by Staff Writers
Chicago IL (SPX) Feb 19, 2014
The weakly electric black ghost knifefish of the Amazon basin has inspired Northwestern University's Malcolm MacIver and an interdisciplinary team of researchers to develop agile fish robots that could lead to a vast improvement in underwater vehicles used to study fragile coral reefs, repair damaged deep-sea oil rigs or investigate sunken ships.
"Our technology for working in water is not very advanced," said MacIver, a robotics expert who has studied the black ghost knifefish for two decades. "Current underwater vehicles are large and lack agility, which means that working close to living or manmade structures is nearly impossible. We've taken lessons learned from the knifefish about movement and non-visual sensing and developed new technologies that should improve underwater vehicles."
MacIver is an associate professor of mechanical and of biomedical engineering at Northwestern's McCormick School of Engineering and Applied Science. His work at the intersection of robotics and biology has led to consulting for science fiction movies and TV series, including "Tron: Legacy" (2010), "Terminator: Genesis" (2015) and "Caprica."
The black ghost knifefish hunts at night in the murky rivers of the Amazon basin using closely integrated sensing and movement systems. It has the unique ability to sense with a self-generated weak electric field around its entire body (electrosense) and to swim in multiple directions. The fish moves both horizontally (forward and backward) as well as vertically using a ribbon-like fin on the underside of its body.
MacIver and colleagues in Northwestern's Neuroscience and Robotics Lab have developed more than half a dozen robots based on the weakly electric knifefish. A major motivation for creating the robotic models of the knifefish is to generate a better understanding of how the nervous system combines the acquisition of information with movement.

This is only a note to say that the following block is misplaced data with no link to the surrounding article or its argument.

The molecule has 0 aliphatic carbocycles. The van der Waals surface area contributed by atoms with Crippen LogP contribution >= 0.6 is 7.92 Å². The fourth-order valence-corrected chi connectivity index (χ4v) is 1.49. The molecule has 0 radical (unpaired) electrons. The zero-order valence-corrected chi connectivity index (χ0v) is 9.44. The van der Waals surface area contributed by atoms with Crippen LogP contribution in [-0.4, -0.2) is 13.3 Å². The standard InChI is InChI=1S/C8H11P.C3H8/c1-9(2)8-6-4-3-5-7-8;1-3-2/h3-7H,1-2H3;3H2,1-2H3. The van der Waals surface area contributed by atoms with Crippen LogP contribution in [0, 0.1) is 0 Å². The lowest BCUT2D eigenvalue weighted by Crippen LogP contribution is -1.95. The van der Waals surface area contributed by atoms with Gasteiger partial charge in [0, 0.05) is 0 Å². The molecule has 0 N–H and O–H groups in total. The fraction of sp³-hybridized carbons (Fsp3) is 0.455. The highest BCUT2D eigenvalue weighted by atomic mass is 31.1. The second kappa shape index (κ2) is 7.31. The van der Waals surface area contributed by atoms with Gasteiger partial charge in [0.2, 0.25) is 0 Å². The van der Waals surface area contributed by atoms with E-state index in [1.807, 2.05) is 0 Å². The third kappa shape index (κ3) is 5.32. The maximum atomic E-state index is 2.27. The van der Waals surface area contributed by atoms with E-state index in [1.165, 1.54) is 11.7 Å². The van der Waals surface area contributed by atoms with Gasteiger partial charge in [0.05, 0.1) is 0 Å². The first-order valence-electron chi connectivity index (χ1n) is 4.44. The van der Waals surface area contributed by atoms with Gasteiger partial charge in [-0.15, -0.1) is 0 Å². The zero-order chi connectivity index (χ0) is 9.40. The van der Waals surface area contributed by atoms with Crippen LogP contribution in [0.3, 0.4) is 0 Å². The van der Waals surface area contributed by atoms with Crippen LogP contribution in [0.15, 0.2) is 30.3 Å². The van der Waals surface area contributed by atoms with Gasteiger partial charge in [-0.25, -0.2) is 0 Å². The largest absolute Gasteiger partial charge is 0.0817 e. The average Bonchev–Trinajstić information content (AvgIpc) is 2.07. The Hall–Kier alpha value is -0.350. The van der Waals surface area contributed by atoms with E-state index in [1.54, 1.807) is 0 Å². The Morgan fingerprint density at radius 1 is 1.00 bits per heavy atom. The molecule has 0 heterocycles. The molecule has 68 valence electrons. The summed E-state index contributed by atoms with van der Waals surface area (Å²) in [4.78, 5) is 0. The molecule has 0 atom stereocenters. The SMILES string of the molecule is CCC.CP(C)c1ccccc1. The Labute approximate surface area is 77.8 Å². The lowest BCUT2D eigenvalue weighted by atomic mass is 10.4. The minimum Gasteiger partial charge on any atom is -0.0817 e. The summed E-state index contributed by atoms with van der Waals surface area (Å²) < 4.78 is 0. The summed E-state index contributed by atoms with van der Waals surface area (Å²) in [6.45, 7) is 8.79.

Future integration of electrosense and ribbon fin technology into a knifefish robot should result in a vehicle capable of navigating complex 3-D geometries in murky waters, tasks that are impossible with current underwater vehicles.
All about the robots on Earth and beyond!
|The content herein, unless otherwise known to be public domain, are Copyright 1995-2014 - Space Media Network. All websites are published in Australia and are solely subject to Australian law and governed by Fair Use principals for news reporting and research purposes. AFP, UPI and IANS news wire stories are copyright Agence France-Presse, United Press International and Indo-Asia News Service. ESA news reports are copyright European Space Agency. All NASA sourced material is public domain. Additional copyrights may apply in whole or part to other bona fide parties. Advertising does not imply endorsement, agreement or approval of any opinions, statements or information provided by Space Media Network on any Web page published or hosted by Space Media Network. Privacy Statement All images and articles appearing on Space Media Network have been edited or digitally altered in some way. Any requests to remove copyright material will be acted upon in a timely and appropriate manner. Any attempt to extort money from Space Media Network will be ignored and reported to Australian Law Enforcement Agencies as a potential case of financial fraud involving the use of a telephonic carriage device or postal service.|